Continuing the direction of the first article, this one too is about line markers, but this time to access various test resources.
Continuing the direction of the first article, this one too is about line markers, but this time to access various…
The first example is from when I was on a project that incorporated visual testing and comparison of screenshots in various browsers. There, we had Gherkin steps like this:
Then the [component] should look like "[screenshot name]"
In our case the specified name was the image’s name without the browser postfix (_ie, _firefox, _chrome, etc.) and the file extension.
Now, we want to be able to navigate to the screenshots, and a straightforward way would be to create a so-called reference, and simply Ctrl+click on the “city_footer” part. However, since the whole step already has such a reference to navigate to the step definition method, we are going to use a line marker instead.
First, let’s choose an icon. The IntelliJ Platform offers great many different icons, and I chose the generic image icon.
Next, when we click on the line marker, we want to show the list of available image files, so we can open the one we select. Of course, a crucial part of this is to implement a logic that can identify and collect the image files relevant to the given Gherkin step. From here, selecting an image will open it in a new editor tab.
To provide extra convenience, and to handle special cases, we can do things like these:
- When there is only one relevant image file, instead of showing a popup menu, and having to select that single image, we can open the file immediately when clicking on the line marker.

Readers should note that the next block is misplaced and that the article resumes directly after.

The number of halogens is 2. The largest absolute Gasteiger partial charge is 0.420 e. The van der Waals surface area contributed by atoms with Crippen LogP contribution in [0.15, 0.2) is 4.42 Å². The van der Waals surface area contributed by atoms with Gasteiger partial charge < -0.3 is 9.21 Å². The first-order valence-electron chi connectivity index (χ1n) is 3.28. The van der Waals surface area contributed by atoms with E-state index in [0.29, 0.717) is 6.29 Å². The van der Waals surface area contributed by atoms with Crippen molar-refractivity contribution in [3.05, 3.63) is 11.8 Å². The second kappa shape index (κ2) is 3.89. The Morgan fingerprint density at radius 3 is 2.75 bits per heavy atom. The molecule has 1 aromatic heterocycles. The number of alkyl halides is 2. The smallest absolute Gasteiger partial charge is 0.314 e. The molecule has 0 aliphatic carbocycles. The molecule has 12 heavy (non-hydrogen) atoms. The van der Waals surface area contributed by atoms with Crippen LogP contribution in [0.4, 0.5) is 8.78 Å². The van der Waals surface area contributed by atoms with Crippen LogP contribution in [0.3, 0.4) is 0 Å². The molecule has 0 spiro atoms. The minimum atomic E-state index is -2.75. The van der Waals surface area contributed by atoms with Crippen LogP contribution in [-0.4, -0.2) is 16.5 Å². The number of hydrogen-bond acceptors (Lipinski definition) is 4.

- When there is no relevant image file, we can
- either not show the line marker at all,
- show the line marker with an altered or different icon that signals the absence of images,
- show the line marker, but the opening popup menu would display a no-op item like this:
We can go even further, and also handle the presence of diff screenshots after test executions. Here too, we have multiple options how to display the line marker, and the options in its popup menu.
For one, we can have a separate line marker when there is at least one diff screenshot, and display actions in its popup menu to open the diff images.
Or, we can use the same line marker as before, but alter the icon based on the presence/absence of diff images. Also, in the popup menu, we can display actions to navigate to the reference and diff screenshots too, but it may be useful to separate them into two groups by a separator line.
If we want to have more distinction between the groups, we can even set a title under the separator like this:
If you are working with test resources that may be stored in different types of files, you might want to customize the line marker according to the file type, so that it helps visually to know the type of the referenced file.
I actually do this in my plugin called WireMocha, with HTTP response body files. The example below shows that mocking GET requests to different API endpoints returns responses with bodies read from different types of files: JSON, XML and HTML in this case.
When working with dynamic icons, it is a good addition to have a fallback icon if the file type is not recognized for whatever reason, e.g. no language support plugin is installed for that file type.
Line markers without behaviour
Line markers don’t necessarily have to do anything when clicked. This way, they can be useful in cases when you have big test classes, test data files, etc., and sifting through them to find some elements is cumbersome and slow.
In such cases the line marker acts as a visual cue to guide your eye. So, instead of reading through the text, or using text search, you simply have to look for specific line markers.
If you use line markers for such visual aid, make sure that it doesn’t clutter the gutter area with too many occurrences. Use it at select, more important locations, otherwise it can lose its purpose and can become counter-intuitive.
I’m sure there are many other cases and customization options I didn’t think of in this article. If more comes to mind or I get some suggestions, I’ll cover them in future posts.